Rules of the Road for Boaters, by Dave Sully LCSO VOICE Volunteer

Personal Water Craft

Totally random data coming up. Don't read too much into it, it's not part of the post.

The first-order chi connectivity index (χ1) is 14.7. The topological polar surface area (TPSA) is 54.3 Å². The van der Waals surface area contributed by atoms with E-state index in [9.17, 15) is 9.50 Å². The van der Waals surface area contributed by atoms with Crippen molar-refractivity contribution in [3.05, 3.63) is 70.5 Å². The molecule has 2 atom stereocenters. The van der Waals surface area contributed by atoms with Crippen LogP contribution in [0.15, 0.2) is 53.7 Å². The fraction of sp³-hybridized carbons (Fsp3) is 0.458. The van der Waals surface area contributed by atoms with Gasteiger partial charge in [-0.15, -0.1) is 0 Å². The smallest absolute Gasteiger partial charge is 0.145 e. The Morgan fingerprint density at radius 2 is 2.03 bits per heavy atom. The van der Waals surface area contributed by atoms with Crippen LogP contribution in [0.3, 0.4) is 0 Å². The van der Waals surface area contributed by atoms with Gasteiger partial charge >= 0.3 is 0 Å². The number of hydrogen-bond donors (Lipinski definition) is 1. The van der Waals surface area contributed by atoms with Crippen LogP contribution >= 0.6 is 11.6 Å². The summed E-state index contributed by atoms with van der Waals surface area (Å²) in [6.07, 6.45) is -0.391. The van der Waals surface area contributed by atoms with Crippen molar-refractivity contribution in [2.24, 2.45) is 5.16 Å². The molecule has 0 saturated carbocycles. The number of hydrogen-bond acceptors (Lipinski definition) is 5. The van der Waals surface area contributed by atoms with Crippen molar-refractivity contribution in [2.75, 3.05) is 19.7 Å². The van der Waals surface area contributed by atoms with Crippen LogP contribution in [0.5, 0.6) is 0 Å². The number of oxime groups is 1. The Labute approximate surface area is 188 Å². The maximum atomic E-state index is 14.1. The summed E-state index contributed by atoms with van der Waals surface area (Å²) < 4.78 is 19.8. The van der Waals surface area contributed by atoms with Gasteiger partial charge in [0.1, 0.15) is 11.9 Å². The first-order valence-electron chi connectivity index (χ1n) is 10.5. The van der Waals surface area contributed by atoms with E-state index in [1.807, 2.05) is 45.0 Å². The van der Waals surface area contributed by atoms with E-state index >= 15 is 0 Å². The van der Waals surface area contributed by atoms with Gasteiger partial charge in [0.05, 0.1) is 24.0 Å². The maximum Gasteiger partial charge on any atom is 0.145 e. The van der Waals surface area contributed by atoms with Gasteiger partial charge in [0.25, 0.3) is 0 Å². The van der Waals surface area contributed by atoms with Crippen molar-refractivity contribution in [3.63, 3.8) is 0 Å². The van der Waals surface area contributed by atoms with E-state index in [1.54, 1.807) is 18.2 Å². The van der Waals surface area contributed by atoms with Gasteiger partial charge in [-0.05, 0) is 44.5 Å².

One of the most popular attractions for folks who want to have fun on the water but don’t have the capacity or the desire to own a large boat, or those who already own a boat and want to add the fun of zipping around area waterways in a different way, is the Personal Water Craft. The great thing about them for novices is that they are relatively easy to operate, plus they are sporty looking. For the adventuresome water enthusiasts, they offer high speed, maneuverability, and just plain fun, for young and old. That being said, they can also be a source of irritation when they are operated improperly and can be downright dangerous for those who abuse the rules or give lip service to the safety features required by law. Please understand that a PWC, despite its non-boat-like appearance in a traditional sense, is a boat, subject to the same rules as their larger brethren, with some minor exceptions. As such, they are required to be registered with the State of Florida and have registration numbers affixed to their hulls. You have thirty days from the date of purchase to mount the numbers, and you must carry the registration certificate on board at all times (many newer PWCs have water tight compartments where they can be stored). If you operate a PWC and were born after January 1, 1988, you must also possess a Florida Boater’s Card, signifying completion of a course in boating safety and operation. This course can be taken online at “MYFWC.COM.” (Those who rent PWCs must complete a written test in lieu of the official card). In addition, they are required to have a fire extinguisher, a whistle, and approved life jackets for all on board. The life jackets must be properly worn, meaning all straps must be buckled. It is actually a ticket-able offense to wear a life jacket that is not properly secured. Finally, and perhaps most importantly, the driver must be wearing a kill switch, which will stop the motor if the driver is unseated, a relatively common occurrence for newcomers and thrill seekers. The Lee County Sheriff’s Marine Unit counts speeding in slow and idle speed zones and buoy-protected areas, along with improper or non-existent paperwork (particularly Boater’s Cards) and lack of required safety equipment as the most pressing issues with PWC operators. The requirements aren’t onerous. Please familiarize yourself with area waterways by reading the signs and operating accordingly. There are a number of manatee “slow speed” zones which must be respected, along with “idle speed” areas in and around marinas. Courtesy around other boaters is desirable, as well. Fishermen will especially appreciate it. There are plenty of places where you can run “hammer down,” do tricks, or just cruise around. Following the rules will allow everybody who plies the expansive waters of Lee County to have fun and be safe.